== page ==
Light blue, red, yellow and a picture of reconstruction area


Tsunami Hisai Shuraku no Fukkou-Kensho (A Review of the Reconstruction of Tsunami-Affected Villages - A Planner’s Reflections on the Reconstruction of Akahama, Otsuchi Township)


KUBOTA Aya, KUROSE Takefumi, KAMIJO Shinji (authors), HAGIWARA Takuya, TANAKA Akiko, MASUMURA Akinobu, NIIZUMA Naoto


314 pages, A5 format, softcover




November, 2018



Published by

Hobunsya Publishing

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Tsunami Hisai Shuraku no Fukkou-Kensho

Japanese Page

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Many people with expertise in regional and urban physical environments (such as architecture, civil engineering, and urban planning) were involved in the reconstruction of areas affected by the Great East Japan Earthquake. This book focuses on one such area with the aim of recording, from a planner’s perspective, the details of the reconstruction planning (which have been changing from the time of the disaster up until the present day) and the actual conditions of the area. The book also examines the reconstruction process, reviewing the differences between the ideas during original planning and the actual outcome.
The authorial team worked on the reconstruction process in Akahama, located on the eastern edge of Otsuchi in Kamihei District, Iwate Prefecture. Seeing people around them living in temporary accommodation built on the slight slopes that had not flooded, the team carried out their work in this fishing village, driven by a sense of urgency and mission specific to the area of reconstruction. So did the volunteer students there at the time.
On several points the authors thought that the best possible efforts had been taken at that time, but now, upon reflection, they wondered whether there might not have been better methods. Residents’ expectations regarding reconstruction changed incrementally as time passed, but did the reconstruction planning align with those changes?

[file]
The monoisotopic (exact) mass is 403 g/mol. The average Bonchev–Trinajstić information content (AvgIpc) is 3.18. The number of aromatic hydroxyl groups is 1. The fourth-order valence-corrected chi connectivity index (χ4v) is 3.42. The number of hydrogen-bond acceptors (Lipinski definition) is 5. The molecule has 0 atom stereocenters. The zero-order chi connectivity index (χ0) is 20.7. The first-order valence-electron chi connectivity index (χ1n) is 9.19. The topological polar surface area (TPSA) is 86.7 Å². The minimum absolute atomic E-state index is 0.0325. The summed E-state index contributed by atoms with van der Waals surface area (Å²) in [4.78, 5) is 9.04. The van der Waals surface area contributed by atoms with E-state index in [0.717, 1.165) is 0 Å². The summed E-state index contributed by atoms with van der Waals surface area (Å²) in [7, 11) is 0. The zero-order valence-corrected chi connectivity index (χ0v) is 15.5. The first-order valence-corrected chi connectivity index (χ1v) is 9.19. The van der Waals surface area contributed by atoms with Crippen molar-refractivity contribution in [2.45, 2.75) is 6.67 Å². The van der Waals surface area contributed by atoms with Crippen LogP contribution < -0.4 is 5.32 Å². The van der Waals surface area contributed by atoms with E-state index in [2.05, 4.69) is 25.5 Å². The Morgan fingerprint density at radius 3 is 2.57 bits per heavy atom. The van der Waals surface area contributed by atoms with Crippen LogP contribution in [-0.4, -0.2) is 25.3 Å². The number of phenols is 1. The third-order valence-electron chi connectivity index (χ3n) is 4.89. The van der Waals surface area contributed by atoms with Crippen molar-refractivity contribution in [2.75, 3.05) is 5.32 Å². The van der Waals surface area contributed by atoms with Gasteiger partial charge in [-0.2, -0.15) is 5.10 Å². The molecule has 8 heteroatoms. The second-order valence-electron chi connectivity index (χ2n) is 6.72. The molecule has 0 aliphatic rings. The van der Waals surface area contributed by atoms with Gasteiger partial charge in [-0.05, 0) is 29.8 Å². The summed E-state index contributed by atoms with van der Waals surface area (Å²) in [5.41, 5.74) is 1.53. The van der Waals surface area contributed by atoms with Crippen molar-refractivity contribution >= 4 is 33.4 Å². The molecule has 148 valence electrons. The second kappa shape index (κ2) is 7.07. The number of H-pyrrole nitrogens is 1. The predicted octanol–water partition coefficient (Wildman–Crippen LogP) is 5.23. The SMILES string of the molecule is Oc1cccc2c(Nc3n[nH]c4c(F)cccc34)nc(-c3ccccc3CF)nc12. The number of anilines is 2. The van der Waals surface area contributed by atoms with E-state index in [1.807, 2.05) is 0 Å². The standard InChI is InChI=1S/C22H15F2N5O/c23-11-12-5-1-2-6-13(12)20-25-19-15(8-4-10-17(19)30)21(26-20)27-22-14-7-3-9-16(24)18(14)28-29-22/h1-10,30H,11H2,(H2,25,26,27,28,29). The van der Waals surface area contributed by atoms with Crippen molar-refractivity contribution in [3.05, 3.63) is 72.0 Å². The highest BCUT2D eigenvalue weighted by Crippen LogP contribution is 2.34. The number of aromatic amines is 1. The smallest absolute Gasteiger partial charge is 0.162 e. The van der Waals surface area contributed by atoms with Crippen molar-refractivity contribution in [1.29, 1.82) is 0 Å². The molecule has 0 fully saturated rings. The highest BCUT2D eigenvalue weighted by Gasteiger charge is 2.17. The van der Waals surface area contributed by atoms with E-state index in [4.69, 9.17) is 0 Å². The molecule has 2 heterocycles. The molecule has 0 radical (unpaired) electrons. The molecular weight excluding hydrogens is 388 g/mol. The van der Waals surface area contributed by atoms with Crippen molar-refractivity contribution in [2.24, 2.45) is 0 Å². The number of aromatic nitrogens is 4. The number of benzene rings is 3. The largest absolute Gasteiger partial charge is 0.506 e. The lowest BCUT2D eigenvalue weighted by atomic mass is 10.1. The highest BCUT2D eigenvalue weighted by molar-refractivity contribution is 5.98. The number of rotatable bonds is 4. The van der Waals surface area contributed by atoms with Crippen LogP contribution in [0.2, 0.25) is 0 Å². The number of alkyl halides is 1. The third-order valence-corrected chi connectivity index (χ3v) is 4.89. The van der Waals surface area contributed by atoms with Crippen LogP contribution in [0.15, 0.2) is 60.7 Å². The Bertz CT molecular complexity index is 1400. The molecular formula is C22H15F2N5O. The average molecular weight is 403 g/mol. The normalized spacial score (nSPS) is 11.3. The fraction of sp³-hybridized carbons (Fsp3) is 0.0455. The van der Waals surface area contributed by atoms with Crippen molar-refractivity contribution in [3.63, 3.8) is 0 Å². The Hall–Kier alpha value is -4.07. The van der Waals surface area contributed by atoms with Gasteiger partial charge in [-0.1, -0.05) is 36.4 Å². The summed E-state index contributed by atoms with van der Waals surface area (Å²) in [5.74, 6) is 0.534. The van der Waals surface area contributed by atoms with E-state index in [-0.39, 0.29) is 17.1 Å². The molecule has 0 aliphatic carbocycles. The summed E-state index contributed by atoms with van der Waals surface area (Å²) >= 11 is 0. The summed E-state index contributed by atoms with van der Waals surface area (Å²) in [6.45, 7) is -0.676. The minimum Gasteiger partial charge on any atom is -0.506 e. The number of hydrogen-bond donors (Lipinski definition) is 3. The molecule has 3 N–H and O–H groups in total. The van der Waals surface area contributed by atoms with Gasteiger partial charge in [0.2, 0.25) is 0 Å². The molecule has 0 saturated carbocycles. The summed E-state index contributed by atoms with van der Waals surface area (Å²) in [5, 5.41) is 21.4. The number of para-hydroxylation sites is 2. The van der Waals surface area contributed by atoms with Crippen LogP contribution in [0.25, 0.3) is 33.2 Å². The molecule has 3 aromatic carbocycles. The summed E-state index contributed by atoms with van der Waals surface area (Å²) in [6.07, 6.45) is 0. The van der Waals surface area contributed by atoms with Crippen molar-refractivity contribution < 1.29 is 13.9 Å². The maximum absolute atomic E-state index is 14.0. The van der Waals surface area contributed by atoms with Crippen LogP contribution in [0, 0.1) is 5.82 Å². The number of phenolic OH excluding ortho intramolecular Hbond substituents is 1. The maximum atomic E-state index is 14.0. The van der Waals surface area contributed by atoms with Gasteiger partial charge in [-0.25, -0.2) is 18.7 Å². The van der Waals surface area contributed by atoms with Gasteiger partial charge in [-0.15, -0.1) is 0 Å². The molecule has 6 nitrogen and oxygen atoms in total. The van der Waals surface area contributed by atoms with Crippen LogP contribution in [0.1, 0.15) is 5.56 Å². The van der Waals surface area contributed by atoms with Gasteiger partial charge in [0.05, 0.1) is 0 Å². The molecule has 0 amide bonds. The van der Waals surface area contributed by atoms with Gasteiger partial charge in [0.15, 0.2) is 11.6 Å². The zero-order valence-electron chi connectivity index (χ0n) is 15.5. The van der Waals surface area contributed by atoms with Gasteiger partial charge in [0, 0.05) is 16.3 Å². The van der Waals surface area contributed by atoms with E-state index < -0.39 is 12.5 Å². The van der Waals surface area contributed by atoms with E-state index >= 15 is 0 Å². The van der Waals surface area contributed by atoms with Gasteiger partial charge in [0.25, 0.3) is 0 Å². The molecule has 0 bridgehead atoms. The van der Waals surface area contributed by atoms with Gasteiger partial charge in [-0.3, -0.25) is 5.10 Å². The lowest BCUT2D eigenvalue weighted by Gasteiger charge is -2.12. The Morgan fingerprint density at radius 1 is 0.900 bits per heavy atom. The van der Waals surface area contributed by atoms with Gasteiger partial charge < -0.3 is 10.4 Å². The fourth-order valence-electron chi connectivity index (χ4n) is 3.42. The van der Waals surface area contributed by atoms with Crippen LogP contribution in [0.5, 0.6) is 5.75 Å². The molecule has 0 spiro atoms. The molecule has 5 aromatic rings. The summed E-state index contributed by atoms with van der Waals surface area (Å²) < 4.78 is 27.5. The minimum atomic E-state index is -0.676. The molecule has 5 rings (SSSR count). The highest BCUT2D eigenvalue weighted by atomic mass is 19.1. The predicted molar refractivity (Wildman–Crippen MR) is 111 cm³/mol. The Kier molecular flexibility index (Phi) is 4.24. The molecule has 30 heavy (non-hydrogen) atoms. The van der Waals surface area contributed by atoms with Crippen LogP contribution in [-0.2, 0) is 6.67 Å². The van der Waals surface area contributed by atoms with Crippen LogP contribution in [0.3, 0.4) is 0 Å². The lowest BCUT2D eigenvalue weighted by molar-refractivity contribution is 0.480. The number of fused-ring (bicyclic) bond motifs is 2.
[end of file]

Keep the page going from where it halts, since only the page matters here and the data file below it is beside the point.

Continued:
In writing the book, the intention was not to provide an exhaustive, cogent explanation of the state of the town, but to provide an honest record of the days spent with the residents and town hall personnel exploring what reconstruction should look like, as well as the realizations and reflections gained from that process. When faced with the “next one,” which could come at any time, a record of the reconstruction process that includes its problems, concerns, and failures could serve as a guide when considering the reconstruction site.
At the reconstruction site, people who have been working hard to organize a local administration are currently in a difficult situation. The book was written with these people in mind. Although it might not be the result of normal research, the authors have spent considerable time and effort on discussions to create something that will be useful while imagining the troubled area.
Local residents, the then mayor, and various support personnel generously gave their time for long interviews, which are included.
It would be wonderful if readers were to visit Akahama themselves with this book in hand. Such a visit could help them understand how reconstruction efforts are still ongoing, and how human activity from before the earthquake continues in the region. It will also hopefully show how, while the situation in the area is different from that in the places we live in, it appears just the same. The book will hopefully leave its readers with a sense of being there, experiencing what sort of town it was, where this process of reconstructive machizukuri, namely community development and town planning, took place, and what its reality is now.

(Written by KUBOTA Aya, Project Professor, School of Engineering / 2019)

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